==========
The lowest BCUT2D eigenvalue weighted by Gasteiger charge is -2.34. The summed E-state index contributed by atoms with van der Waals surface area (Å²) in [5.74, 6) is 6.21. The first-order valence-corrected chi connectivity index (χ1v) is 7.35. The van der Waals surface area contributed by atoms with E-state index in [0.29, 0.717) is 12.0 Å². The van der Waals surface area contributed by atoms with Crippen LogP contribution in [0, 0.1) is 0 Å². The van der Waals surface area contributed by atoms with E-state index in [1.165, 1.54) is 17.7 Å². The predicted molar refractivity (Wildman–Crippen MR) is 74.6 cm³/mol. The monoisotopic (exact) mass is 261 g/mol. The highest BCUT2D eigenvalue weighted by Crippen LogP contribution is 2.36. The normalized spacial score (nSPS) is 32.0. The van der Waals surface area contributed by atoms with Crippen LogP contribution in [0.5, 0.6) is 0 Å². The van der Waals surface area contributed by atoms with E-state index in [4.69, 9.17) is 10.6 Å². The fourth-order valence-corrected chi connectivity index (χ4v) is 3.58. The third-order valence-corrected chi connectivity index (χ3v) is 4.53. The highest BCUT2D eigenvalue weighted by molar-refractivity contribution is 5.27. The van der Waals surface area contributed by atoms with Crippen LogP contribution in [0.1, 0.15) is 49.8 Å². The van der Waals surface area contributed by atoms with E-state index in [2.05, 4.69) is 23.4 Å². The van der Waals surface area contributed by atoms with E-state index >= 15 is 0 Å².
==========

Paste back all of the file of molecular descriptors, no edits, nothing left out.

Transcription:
The lowest BCUT2D eigenvalue weighted by Gasteiger charge is -2.34. The summed E-state index contributed by atoms with van der Waals surface area (Å²) in [5.74, 6) is 6.21. The first-order valence-corrected chi connectivity index (χ1v) is 7.35. The van der Waals surface area contributed by atoms with E-state index in [0.29, 0.717) is 12.0 Å². The van der Waals surface area contributed by atoms with Crippen LogP contribution in [0, 0.1) is 0 Å². The van der Waals surface area contributed by atoms with E-state index in [1.165, 1.54) is 17.7 Å². The predicted molar refractivity (Wildman–Crippen MR) is 74.6 cm³/mol. The monoisotopic (exact) mass is 261 g/mol. The highest BCUT2D eigenvalue weighted by Crippen LogP contribution is 2.36. The normalized spacial score (nSPS) is 32.0. The van der Waals surface area contributed by atoms with Crippen LogP contribution in [0.5, 0.6) is 0 Å². The van der Waals surface area contributed by atoms with E-state index in [4.69, 9.17) is 10.6 Å². The fourth-order valence-corrected chi connectivity index (χ4v) is 3.58. The third-order valence-corrected chi connectivity index (χ3v) is 4.53. The highest BCUT2D eigenvalue weighted by molar-refractivity contribution is 5.27. The van der Waals surface area contributed by atoms with Crippen LogP contribution in [0.1, 0.15) is 49.8 Å². The van der Waals surface area contributed by atoms with E-state index in [2.05, 4.69) is 23.4 Å². The van der Waals surface area contributed by atoms with E-state index >= 15 is 0 Å².